An Air of Dangerous Freedom
- News & Views for Anarchists & Activists:
An Air of Dangerous Freedom
by Emad Mekay
CAIRO, Feb 6 (IPS) - Imam Mohammed Al-Saba of the Eisa mosque here in
the centre of the rural town Kirdasa takes the pulpit to tell his
congregation he can smell "the air of freedom for the first time in 30
"A week ago, I couldn’t have said what I said today," he says to the
hundreds of town residents gathered at the mosque, 23 kilometres south
of Tahrir Square where tens of thousands have been calling for the
immediate departure of President Hosni Mubarak.
"Last week and for many years I had to report what I was going to say in
the mosque to the secret police beforehand. Today I didn’t have to
thanks to the young people of Egypt who expressed themselves."
The imam reminds worshipers how mosques have been kept under control,
with everyone who visits brought under surveillance. "Injustice ends
eventually and oppressors are not the owners of the universe. God is."
Across the street from the central mosque stands the building of the
city’s police station - charred and burned down.
Next to the police station is the building of the Amn el-Dawla, the
secret police offices. This too was set on fire during two days of
protests last week. Kids are now playing outside the iron doors.
"Those kids would have probably been beaten, insulted or even had their
parents arrested for daring to play next to the doors of Amn el-Dalwa,"
says a man who identifies himself only as Abdelfatah. He owns a store a
few blocks from the office.
This sense of security is the first achievement of the uprising that
started Jan. 25 to try to remove Mubarak as president of this nation of
Now, the city functions without the police. And, it feels a much safer
"We do not have the same police abuses as before. They used to beat
people and use force against all who opposed them," says Moustapha
Radwan, a shop owner selling handmade scarves.
Five people died and hundreds were injured in protests in this town.
After last Friday prayers, hundreds lined the street for a religious
service in homage to the "martyrs".
A few metres from the mosque in the city centre, minibus drivers express
happiness at the disappearance of the police force.
"Officers forced us to take them wherever they wanted for free," says
one driver who refuses to give his name. "They would force passengers
out so that they could have the car all for themselves. It used to
happen even when we haven’t made any money. If we objected, they’d grab
us by the collar and drag us into the police station where they would
threaten to frame us in some criminal case. Thank God it isn’t happening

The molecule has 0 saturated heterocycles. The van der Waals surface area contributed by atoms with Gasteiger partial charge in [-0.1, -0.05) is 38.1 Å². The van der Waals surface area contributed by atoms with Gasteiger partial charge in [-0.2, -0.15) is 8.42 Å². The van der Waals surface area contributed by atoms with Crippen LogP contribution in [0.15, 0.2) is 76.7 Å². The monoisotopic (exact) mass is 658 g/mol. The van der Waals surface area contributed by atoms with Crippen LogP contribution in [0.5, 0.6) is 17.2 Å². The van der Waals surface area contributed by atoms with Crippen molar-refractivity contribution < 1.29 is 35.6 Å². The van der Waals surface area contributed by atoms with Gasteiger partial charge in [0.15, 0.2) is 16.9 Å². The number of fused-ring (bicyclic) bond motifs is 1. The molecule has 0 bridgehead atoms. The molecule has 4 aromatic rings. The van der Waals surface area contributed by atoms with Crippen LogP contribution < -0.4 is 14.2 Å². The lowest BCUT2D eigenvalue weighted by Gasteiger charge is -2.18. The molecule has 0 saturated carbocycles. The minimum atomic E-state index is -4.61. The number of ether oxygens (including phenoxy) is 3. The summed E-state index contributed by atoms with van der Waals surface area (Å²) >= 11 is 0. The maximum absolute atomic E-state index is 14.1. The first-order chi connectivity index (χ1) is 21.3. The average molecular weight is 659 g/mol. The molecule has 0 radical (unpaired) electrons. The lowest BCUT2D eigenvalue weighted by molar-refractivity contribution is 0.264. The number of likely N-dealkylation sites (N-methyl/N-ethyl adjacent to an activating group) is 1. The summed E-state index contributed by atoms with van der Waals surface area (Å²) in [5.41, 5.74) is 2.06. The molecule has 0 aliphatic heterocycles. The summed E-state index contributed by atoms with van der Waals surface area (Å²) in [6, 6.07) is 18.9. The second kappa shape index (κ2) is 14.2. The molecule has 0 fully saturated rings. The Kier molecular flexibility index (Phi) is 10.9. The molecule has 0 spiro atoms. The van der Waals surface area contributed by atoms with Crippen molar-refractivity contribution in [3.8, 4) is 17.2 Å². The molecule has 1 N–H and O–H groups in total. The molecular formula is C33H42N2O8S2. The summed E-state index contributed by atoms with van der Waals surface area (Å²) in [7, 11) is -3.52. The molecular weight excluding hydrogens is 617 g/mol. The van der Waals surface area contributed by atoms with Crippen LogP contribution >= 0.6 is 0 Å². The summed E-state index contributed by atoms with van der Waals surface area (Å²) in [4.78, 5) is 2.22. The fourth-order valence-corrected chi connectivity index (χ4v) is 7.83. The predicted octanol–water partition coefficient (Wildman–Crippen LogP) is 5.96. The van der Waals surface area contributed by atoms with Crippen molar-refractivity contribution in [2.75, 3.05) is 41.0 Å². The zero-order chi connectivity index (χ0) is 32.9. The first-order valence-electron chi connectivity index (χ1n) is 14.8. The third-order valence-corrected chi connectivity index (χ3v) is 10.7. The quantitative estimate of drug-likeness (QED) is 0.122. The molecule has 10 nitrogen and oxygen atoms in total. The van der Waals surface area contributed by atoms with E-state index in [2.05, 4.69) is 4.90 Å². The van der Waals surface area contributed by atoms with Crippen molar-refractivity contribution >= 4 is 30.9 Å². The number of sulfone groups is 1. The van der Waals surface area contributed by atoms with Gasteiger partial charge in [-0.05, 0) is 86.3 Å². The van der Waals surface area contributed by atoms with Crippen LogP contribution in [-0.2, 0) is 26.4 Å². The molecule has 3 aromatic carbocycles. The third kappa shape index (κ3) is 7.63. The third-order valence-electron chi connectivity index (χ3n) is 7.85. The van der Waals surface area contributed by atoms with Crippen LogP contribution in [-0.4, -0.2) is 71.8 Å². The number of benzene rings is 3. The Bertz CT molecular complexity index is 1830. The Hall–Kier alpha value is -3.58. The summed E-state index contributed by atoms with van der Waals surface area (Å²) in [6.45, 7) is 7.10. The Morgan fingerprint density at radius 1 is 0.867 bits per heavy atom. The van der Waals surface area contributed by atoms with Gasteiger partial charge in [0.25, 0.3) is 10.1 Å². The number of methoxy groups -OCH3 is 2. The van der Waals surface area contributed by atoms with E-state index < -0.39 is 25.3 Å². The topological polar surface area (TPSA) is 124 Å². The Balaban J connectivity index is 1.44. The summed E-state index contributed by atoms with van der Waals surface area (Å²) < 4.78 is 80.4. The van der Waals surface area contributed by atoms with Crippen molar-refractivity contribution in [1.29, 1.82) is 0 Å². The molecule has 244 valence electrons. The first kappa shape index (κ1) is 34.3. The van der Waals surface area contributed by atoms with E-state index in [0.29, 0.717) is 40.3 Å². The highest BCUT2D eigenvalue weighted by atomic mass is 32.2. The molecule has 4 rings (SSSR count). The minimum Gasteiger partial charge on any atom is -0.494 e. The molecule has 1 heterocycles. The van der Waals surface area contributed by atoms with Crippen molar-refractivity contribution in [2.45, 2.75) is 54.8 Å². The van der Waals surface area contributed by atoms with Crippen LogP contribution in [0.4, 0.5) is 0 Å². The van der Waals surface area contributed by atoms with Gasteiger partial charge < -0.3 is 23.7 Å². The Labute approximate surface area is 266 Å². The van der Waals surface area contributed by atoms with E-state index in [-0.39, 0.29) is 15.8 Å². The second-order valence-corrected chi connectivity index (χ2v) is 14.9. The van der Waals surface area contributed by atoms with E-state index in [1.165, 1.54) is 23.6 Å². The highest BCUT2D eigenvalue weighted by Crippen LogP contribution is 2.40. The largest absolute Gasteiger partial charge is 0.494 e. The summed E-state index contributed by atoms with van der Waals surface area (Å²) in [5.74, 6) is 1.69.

People in this town say they were inspired by mass protests on Tuesday,
Jan. 25 in Tahrir Square.
"We looked at them protesting against the regime and I felt they were
representing us…We acted because of their revolt, because of high
prices, unemployment, police abuse and the rigged (November) parliament
elections," Radwan says.
Abdelfatah clutches his throat, opens his mouth and sticks his tongue
out as if he was choking. "We were suffocating," he says.
The new relief comes with new dangers. On way to Kirdasa, this reporter
was stopped by pro-Mubarak vigilantes searching cars for food. This
reporter was detained for an hour. A uniformed police officer was
called. He made several phone calls before ordering release.
The mob swore at anti-Mubarak protestors, with some saying "America
betrayed us" and "Nobody is better than Mubarak".
The nervousness and cruelty of Mubarak’s hired muscle have become a
trademark over the past several days as they lose ground to a growing
pro- democracy movement. Their tactics of intimidation have alienated
more and more people from Mubarak.
They are asking the public to choose between security and stability
under Mubarak, and chaos, insecurity and food shortages without him.
The people of Kirdasa are indeed suffering. At night they patrol the
streets to prevent prisoners, reportedly released by the police force
itself, from attacking their homes. Many haven’t sold a single item to a
tourist for almost two weeks now. Yet many say this is a low price to
pay for freedom.
"For 13 days we didn’t have a single tourist to come to buy from us.
This is not easy on our business or on our kids," Abdelfattah says. "But
we do not want to set back the clock just for money. With patience and
time, Mubarak will go and calm will be restored. Tourism will be ten
times better when we elect whoever we want and when we are free." (END/2011)
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Skipper: Professor, will you tell these people who is
in charge on this island?
Professor: Why, no one.
Skipper: No one?
Thurston Howell III: No one? Good heavens, this is anarchy!
-- _Gilligan's Island_, episode #6, "President Gilligan"